Although Smalltalk is rarely used today, one of its descendants is popular: Objective-C was created as a hybrid language, combining C and Smalltalk. If you want to write good Objective-C code, it's worth your time to learn both languages.
Objective-C inherits the message-sending syntax from Smalltalk, as well as the object model. In various places in Objective-C, you'll see references to metaclasses, in spite of the fact that they're not exposed by the Objective-C language anywhere. In Smalltalk, metaclasses had a special status, whereas in Objective-C they're just the thing to which a class' isa pointer points, and they're considered an implementation detail.
Java was influenced heavily by Objective-C, although gaining interfaces (called protocols in Objective-C) and explicit typing, but beyond those differences, the object model is very similar to that in Smalltalk. Java handles method lookups in a slightly different way; until Java 1.3, it also lacked the fallback mechanism for missing methods that both Smalltalk and Objective-C provide. This mechanism allows an object to handle messages that are sent to it, even when it doesn't explicitly declare a method corresponding to the message name.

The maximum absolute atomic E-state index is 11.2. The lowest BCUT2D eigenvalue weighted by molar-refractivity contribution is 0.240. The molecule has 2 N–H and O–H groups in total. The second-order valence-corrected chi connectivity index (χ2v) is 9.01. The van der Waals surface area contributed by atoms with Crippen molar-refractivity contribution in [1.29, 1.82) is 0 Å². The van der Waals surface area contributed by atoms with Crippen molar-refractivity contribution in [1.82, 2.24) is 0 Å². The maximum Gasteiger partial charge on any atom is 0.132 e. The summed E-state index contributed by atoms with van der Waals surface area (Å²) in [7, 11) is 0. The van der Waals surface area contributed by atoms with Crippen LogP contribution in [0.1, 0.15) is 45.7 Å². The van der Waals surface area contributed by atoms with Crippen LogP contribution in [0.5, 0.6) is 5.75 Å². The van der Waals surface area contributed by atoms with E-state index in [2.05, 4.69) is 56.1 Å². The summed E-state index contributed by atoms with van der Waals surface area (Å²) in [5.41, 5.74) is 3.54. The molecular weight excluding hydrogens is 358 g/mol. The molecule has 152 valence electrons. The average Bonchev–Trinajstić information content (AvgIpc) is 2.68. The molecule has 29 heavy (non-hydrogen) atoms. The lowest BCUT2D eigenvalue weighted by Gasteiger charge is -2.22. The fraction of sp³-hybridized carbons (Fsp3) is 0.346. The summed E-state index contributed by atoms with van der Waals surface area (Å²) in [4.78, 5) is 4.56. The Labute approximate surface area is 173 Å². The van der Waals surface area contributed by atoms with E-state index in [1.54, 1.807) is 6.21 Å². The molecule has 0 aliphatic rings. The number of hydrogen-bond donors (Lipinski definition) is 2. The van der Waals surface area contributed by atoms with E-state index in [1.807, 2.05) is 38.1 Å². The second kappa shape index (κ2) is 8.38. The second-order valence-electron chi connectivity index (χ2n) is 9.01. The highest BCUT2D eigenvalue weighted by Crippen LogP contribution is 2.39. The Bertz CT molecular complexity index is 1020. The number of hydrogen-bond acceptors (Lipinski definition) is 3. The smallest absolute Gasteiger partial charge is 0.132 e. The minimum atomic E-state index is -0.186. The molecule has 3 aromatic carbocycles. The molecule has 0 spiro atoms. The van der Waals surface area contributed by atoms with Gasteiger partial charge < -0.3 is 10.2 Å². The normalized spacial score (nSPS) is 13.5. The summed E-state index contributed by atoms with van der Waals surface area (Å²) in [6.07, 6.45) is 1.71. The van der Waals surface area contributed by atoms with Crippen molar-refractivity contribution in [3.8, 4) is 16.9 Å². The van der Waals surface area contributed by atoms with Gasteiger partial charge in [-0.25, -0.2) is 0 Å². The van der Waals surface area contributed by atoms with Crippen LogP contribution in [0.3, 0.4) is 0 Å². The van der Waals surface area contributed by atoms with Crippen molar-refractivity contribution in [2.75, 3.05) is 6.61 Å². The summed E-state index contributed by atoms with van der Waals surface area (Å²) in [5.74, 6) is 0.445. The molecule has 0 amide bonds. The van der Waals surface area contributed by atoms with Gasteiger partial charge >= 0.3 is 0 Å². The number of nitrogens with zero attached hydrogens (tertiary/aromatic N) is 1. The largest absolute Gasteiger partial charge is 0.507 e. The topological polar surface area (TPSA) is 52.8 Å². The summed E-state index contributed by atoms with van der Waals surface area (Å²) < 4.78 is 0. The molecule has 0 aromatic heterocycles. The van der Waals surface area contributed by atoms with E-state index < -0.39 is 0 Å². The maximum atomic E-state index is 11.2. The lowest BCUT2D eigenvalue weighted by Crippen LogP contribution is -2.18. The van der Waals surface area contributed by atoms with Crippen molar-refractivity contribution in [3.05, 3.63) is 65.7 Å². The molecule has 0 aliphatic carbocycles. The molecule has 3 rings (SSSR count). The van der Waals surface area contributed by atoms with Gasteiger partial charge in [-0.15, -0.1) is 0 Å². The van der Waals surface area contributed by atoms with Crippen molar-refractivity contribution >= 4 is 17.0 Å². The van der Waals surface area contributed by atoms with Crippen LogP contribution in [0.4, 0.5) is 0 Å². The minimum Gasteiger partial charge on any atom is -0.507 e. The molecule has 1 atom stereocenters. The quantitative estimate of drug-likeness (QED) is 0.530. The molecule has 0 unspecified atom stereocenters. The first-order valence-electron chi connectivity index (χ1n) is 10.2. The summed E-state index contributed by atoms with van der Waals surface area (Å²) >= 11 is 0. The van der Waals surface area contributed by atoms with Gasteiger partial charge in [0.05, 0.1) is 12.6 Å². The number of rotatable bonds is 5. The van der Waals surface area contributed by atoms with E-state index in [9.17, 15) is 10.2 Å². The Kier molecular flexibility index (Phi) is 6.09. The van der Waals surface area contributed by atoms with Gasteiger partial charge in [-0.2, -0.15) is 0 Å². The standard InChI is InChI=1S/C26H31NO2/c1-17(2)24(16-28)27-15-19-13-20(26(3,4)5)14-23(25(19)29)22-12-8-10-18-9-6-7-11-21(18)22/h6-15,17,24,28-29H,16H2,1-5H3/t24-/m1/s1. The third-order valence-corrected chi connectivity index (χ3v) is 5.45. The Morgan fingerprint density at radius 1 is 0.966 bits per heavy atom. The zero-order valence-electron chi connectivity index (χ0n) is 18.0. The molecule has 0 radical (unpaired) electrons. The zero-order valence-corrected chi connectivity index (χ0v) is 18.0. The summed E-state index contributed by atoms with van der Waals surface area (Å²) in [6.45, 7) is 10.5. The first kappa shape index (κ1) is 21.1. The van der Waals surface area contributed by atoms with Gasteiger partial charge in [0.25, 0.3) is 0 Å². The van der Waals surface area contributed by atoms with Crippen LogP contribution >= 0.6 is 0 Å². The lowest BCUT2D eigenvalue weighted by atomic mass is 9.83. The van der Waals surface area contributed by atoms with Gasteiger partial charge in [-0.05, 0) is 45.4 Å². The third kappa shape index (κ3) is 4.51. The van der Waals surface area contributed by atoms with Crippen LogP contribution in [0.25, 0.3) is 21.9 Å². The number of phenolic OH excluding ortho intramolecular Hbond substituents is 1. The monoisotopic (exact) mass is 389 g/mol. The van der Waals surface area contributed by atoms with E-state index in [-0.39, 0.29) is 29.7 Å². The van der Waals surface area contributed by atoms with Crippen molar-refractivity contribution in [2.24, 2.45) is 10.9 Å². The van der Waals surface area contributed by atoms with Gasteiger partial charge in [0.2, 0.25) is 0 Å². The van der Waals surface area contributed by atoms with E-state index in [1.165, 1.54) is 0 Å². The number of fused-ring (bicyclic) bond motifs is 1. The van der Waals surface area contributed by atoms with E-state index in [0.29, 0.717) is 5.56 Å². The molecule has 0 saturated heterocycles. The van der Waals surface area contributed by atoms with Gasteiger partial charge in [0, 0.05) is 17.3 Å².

The Smalltalk family has lots of other members. Ruby, for example, was intended to marry Smalltalk semantics with Perl syntax. Why anyone thought this was a good idea is unclear.
The next article ends this series with a look at one of the most influential programming languages of all time: Lisp.